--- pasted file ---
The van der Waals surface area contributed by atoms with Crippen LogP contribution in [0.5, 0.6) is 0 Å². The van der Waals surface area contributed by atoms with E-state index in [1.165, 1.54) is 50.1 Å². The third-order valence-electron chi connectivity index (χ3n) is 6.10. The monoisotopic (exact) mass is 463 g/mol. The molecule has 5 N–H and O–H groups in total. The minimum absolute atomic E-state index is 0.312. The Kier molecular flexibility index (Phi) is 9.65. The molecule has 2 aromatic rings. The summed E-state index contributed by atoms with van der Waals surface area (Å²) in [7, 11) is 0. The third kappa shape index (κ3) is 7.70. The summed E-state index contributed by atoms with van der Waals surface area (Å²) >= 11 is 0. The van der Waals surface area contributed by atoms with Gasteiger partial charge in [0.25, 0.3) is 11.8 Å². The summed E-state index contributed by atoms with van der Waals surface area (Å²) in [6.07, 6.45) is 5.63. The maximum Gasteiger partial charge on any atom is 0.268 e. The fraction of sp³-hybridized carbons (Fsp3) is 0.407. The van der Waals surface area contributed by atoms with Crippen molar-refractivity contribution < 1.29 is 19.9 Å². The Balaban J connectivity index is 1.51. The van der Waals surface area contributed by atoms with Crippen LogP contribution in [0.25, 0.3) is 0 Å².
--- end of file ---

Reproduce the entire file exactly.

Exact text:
The van der Waals surface area contributed by atoms with Crippen LogP contribution in [0.5, 0.6) is 0 Å². The van der Waals surface area contributed by atoms with E-state index in [1.165, 1.54) is 50.1 Å². The third-order valence-electron chi connectivity index (χ3n) is 6.10. The monoisotopic (exact) mass is 463 g/mol. The molecule has 5 N–H and O–H groups in total. The minimum absolute atomic E-state index is 0.312. The Kier molecular flexibility index (Phi) is 9.65. The molecule has 2 aromatic rings. The summed E-state index contributed by atoms with van der Waals surface area (Å²) in [7, 11) is 0. The third kappa shape index (κ3) is 7.70. The summed E-state index contributed by atoms with van der Waals surface area (Å²) >= 11 is 0. The van der Waals surface area contributed by atoms with Gasteiger partial charge in [0.25, 0.3) is 11.8 Å². The summed E-state index contributed by atoms with van der Waals surface area (Å²) in [6.07, 6.45) is 5.63. The maximum Gasteiger partial charge on any atom is 0.268 e. The fraction of sp³-hybridized carbons (Fsp3) is 0.407. The van der Waals surface area contributed by atoms with Crippen molar-refractivity contribution < 1.29 is 19.9 Å². The Balaban J connectivity index is 1.51. The van der Waals surface area contributed by atoms with Crippen LogP contribution in [0.25, 0.3) is 0 Å².